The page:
I will admit that I found the proposal to develop a 3D and 4D cancer atlas to be kind of cool:
Oncologists today rely on past experience, consultation with multidisciplinary teams, published studies, and other sources to make diagnosis and treatment decisions. Providing a web-based catalog of the genetic lesions and cellular interactions in tumor, immune, and other cells in the tumor microenvironment that maps the evolution of tumors—from development to metastasis—will enable researchers to develop predictive models of tumor progression and response to treatment that will ultimately help oncologists make informed treatment decisions for each patient.
The “4D” aspect, discussed in the more detailed report, involves rerecording the same data over time for individual patients. The problem with such an atlas, however, is the same problem with all of “precision medicine,” namely that we don’t yet know what to do with all the mountains of information gathered for them when it comes to applying all that data to individual patients. That leads me to wonder if the effort and expense necessary to build such a tool will pay off.
I realize that to persuade politicians to fund an effort it’s often necessary to sex it up and make it appealing. I also know that slow and steady incremental advancement is far less sexy than a “moonshot”-style effort, as in a massive surge of resources and effort directed at a single focused goal. Unfortunately, the whole concept of a “moonshot,” while well-suited for focused engineering problems such as landing a human being on the moon, is poorly suited to a problem like “eliminating cancer as we know it,” which, by the way, is a poorly defined goal. You might remember the then-director of the NCI, Andrew Von Eschenbach, making the goal of the NCI to “eliminate suffering and death” from cancer by 2015. Well, it’s now 2016, and there’s still plenty of suffering and death from cancer in the US. Indeed, I remember attending a meeting of the American Association for Cancer Research in 2003 or 2004, where I attended a talk by Von Eschenbach and thought, “What is this guy smoking?” That was pretty much the reaction of every research with whom I spoke about his talk. The point is that making promises like that, framing cancer research as a “war” (which implies someday winning), or selling the idea that a concentrated “moonshot”-style effort can eliminate cancer is the wrong message.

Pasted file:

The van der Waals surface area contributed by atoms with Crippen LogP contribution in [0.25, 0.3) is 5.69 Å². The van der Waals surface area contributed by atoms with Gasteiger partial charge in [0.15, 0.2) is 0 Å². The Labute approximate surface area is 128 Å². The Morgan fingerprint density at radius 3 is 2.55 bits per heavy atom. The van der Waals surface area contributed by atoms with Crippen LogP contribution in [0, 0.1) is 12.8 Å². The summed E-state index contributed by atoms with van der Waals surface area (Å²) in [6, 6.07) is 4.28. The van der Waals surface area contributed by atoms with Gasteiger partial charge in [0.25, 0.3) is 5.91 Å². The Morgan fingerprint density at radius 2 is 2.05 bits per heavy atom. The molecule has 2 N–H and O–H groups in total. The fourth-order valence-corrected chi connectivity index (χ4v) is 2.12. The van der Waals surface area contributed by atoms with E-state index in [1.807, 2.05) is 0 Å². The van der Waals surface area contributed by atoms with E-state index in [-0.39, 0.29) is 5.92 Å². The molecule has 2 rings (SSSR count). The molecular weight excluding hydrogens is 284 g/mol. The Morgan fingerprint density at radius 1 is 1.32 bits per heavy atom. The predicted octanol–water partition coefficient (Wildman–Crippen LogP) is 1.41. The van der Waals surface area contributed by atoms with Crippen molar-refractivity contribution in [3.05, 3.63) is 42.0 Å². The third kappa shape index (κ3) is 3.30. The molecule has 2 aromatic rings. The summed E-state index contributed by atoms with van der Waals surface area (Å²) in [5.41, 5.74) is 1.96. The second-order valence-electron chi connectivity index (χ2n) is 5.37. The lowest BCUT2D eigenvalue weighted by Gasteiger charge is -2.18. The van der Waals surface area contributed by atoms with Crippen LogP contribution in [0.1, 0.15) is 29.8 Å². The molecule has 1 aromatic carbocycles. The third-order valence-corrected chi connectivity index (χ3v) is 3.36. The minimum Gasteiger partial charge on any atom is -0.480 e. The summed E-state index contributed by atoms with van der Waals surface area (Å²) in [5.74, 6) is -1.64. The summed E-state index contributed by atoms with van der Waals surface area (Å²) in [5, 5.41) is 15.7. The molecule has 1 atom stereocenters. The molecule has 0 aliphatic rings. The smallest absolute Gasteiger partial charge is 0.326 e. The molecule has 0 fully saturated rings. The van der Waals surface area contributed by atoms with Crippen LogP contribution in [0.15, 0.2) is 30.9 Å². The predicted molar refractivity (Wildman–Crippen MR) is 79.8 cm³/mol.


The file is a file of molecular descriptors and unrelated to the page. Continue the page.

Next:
Cancer is not a focused problem. It’s many hundreds, if not thousands, of problems, many interrelated, some not, that require many different solutions. Progress in cancer research, like science, will always be incremental, resistant to surrendering to victorious scientists and physicians the way Germany and Japan surrendered to the Allies in 1945, resistant to promises to eliminate it in 12 years, and certainly resistant to focused “moonshot” efforts to solve it. That doesn’t mean that there aren’t some good ideas worth implementing in the Cancer Moonshot, nor does it mean that it wouldn’t be worth increasing cancer research funding significantly, given the decrease in real purchasing power of the NIH and NCI budgets since 2004. Invested wisely, such funding could certainly contribute to real advances. The problem is, as with all science, it’s very difficult to predict where, when, or how such advances will manifest themselves or even what they’ll be. All we do know is that they’ll come about through incremental progress based on prior research. Unfortunately, that message is not one that’s as appealing as that of the Cancer Moonshot.